My dilemma is this. My previous (and full) shelves are nice and organized. Fiction books are organized by author and then alphabetical order, my Inklings have two shelves of their own and non-fiction is, for the most part, divided by topic. Anyone else have to keep non-fiction and fiction completely separate? I like knowing I can go to a certain section and find books about a specific topic. What I can’t have is a grad book (that I can’t seem to let go of) about the Nazi agenda in the 1930s German Church next to 1984 next to Timothy Keller. Commence panic mode in my house. The woes of a reader right? 🙂

This new shelf? It’s all kinds of chaos. Most of it is my TBR mountain and the rest is recent books I’ve read, sorta organized by author, but mainly squeezed in to make as much room as possible.

So I did what I do best when I need ideas.

I took to Pinterest.

Well, instead of solving my shelf organization dilemma, I found beautiful libraries instead. Oops. Here’s a few favs because sometimes I just need to stop and appreciate the beauty.

via here, here, here

(L) Jay Walker’s Library: So entrepreneurship is the way to go to get this. I mean, y’all. (R) Clearly I need to be friends with George Lucas. via here and here

I’m really curious how your bookshelves are. Do you have a system? Or are you more of a read and pass along the book? Do you stick with borrowing from the library (I will say I adore mine)? I look forward to stealing all your ideas :).

Bookish Radness

The History of the Book Cover | CBA Edition

Oh the book cover! Put out any book cover and you’ll get all kinds of different opinions. In the CBA market, there’s been shifts, changes, movements and it continues to vary between genres as well. There’s been some funny covers, some cringeworthy (my reaction to most trends of the 90s), some encouraging and some inspiring.

Today, I thought it’d be fun to take a look at a some of the changes over the years of the different genres. I’ll sprinkle some of my thoughts throughout, but I’d love to hear your thoughts about it! Do you have a preference? What changes do you see happening that you’d like more of or less of? So, please don’t be shy and let the discussions begin 🙂

I’m kicking off with a classic (and favorite), not only because it’s been out for a really long time, but I feel like it’s one book cover that has seen many changes. Here’s Francine Rivers’ Redeeming Love.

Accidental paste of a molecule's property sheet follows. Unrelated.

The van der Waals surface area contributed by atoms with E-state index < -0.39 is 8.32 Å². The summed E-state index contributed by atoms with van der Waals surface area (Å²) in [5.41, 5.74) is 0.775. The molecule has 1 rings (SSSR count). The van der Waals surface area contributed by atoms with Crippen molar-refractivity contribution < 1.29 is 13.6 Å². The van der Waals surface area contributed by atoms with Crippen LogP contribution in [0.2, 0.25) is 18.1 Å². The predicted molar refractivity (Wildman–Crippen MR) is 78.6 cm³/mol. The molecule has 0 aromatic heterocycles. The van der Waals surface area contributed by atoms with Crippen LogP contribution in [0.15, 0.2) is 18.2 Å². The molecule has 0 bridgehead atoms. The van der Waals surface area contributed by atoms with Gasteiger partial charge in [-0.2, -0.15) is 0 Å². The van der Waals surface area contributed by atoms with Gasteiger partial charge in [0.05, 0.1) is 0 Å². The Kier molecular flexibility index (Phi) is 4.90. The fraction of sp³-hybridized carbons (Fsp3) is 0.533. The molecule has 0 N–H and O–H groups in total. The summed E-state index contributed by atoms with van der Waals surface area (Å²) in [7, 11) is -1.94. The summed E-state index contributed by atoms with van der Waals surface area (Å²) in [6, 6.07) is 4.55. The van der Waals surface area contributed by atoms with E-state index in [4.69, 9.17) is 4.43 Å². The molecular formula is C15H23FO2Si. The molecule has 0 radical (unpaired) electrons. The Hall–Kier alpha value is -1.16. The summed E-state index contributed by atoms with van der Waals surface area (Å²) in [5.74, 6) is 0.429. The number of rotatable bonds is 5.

I personally have a soft spot for 2001 cover, but I also like the 2005 (which is the current one) cover as well. That 90s cover though…;)

I rarely read Amish fiction, but since this is a staple in the CBA market, I thought it was worth including.

I tend to see many Amish novels that have the same vibe as this Lewis’ example. The staple outfits and country-ish backgrounds, so the reader will know immediately it’s Amish fiction. I think that’s why I like Petersheim’s covers so much (and probably because I love her stories too. Seriously, READ The Outcast). They show the story is connected to Amish roots, but I think set themselves apart.

Lynn Austin is not only one of my favorite and go-to authors, she’s been a staple in Christian fiction for a while. She was even recently inducted into the Christy Award Hall of Fame. She is also one of the authors who I see such a variety of design with her books. Here’s some of her popular historical and biblical works:

Confession: I’m not too much of a fan of the new edition of Fire By Night. I really like the original one, but that might be more due to the fact it’s one of my all-time favorite books and it holds a soft spot in my heart, so I see no need to change it ;).

Now onto the contemporary stuff. One of my earliest introductions to any type of Christian Fiction was the lovely Robin Jones Gunn’s Glenbrook Series. So let’s look at these shall we?
Weren’t the 90s fabulous? I had the 1999 version and this series is a good example of moving toward the use of models in recent years. What do you think?

Here’s a few other things I’ve noticed in the current trends (this is by no means a massive comprehensive account, since I haven’t investigated every genre or cover, but I still did catch some themes : )

  • Fantasy covers: Even with models, you don’t often see their face. This genre also has quite a bit of variety.
  • General Fiction: I’ve noticed this genre doesn’t use models as often. If it does, we usually don’t see their face. At all.
  • Historical Fiction: I would say a significant chunk of books use models on the covers. Sometimes, there’s models off in the distance too.
  • Contemporary Suspense and Romance: I would say 92.9% of the time there’s models.

Have you noticed any common trends with specific genres? Do you agree?

I’ll close with a few of my favorite recent or upcoming releases:

Now that I’ve probably talked way more about book covers than y’all cared to read, I’d love to know what you think and where you see things going! Do you have a preference?

(Thank you Goodreads for having all the cover editions available for our viewing pleasure!)

Bookish Radness

My Love and Hate of the Star Rating

You know what is the absolute worst in the world of book blogging? STAR RATINGS. Can we have a more confusing and nebulous aspect of reviewing books? I can talk to 100 different book bloggers and they’ll come up with 100 different rating systems. It’s not just blogging folks either – where we post these reviews? They only add to the confusion. A 2-Star rating on one website shares the same description of a 3-Star rating on another. Below is a comparison between Goodreads and Amazon, but I found the same differences/confusions with Barnes & Noble and CBD. I’m sure you’ll find them on others too.

Whether people use stars or catchy phrases, there’s all kinds of rating systems. The stars kill me. I don’t use a rating system on my blog. Before it was because I had a hard time adding a rating. Now, not only have my ideas on ranking change (I’m not ready for such a commitment ; ), but the viewpoints vary so much with people, I’m afraid folks might have a different vibe by simply looking at how many stars I give.